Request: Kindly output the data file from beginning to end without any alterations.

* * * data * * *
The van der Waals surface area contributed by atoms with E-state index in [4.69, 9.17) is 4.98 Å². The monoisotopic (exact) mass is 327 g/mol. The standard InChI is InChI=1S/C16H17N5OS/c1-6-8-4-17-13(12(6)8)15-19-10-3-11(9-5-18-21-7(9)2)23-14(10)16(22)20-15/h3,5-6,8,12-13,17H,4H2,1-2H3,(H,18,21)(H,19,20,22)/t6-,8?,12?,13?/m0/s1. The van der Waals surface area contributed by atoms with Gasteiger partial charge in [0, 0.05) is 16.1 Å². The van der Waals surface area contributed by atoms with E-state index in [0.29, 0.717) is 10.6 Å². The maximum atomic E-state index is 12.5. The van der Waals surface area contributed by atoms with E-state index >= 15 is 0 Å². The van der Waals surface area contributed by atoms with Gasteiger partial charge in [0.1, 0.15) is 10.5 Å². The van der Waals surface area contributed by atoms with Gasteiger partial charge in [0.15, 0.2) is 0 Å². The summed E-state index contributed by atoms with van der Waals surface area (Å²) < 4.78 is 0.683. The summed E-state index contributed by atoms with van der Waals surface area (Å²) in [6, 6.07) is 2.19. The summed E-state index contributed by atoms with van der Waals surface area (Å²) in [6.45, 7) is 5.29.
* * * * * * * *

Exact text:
The van der Waals surface area contributed by atoms with E-state index in [4.69, 9.17) is 4.98 Å². The monoisotopic (exact) mass is 327 g/mol. The standard InChI is InChI=1S/C16H17N5OS/c1-6-8-4-17-13(12(6)8)15-19-10-3-11(9-5-18-21-7(9)2)23-14(10)16(22)20-15/h3,5-6,8,12-13,17H,4H2,1-2H3,(H,18,21)(H,19,20,22)/t6-,8?,12?,13?/m0/s1. The van der Waals surface area contributed by atoms with Gasteiger partial charge in [0, 0.05) is 16.1 Å². The van der Waals surface area contributed by atoms with E-state index in [0.29, 0.717) is 10.6 Å². The maximum atomic E-state index is 12.5. The van der Waals surface area contributed by atoms with E-state index >= 15 is 0 Å². The van der Waals surface area contributed by atoms with Gasteiger partial charge in [0.1, 0.15) is 10.5 Å². The van der Waals surface area contributed by atoms with Gasteiger partial charge in [0.15, 0.2) is 0 Å². The summed E-state index contributed by atoms with van der Waals surface area (Å²) < 4.78 is 0.683. The summed E-state index contributed by atoms with van der Waals surface area (Å²) in [6, 6.07) is 2.19. The summed E-state index contributed by atoms with van der Waals surface area (Å²) in [6.45, 7) is 5.29.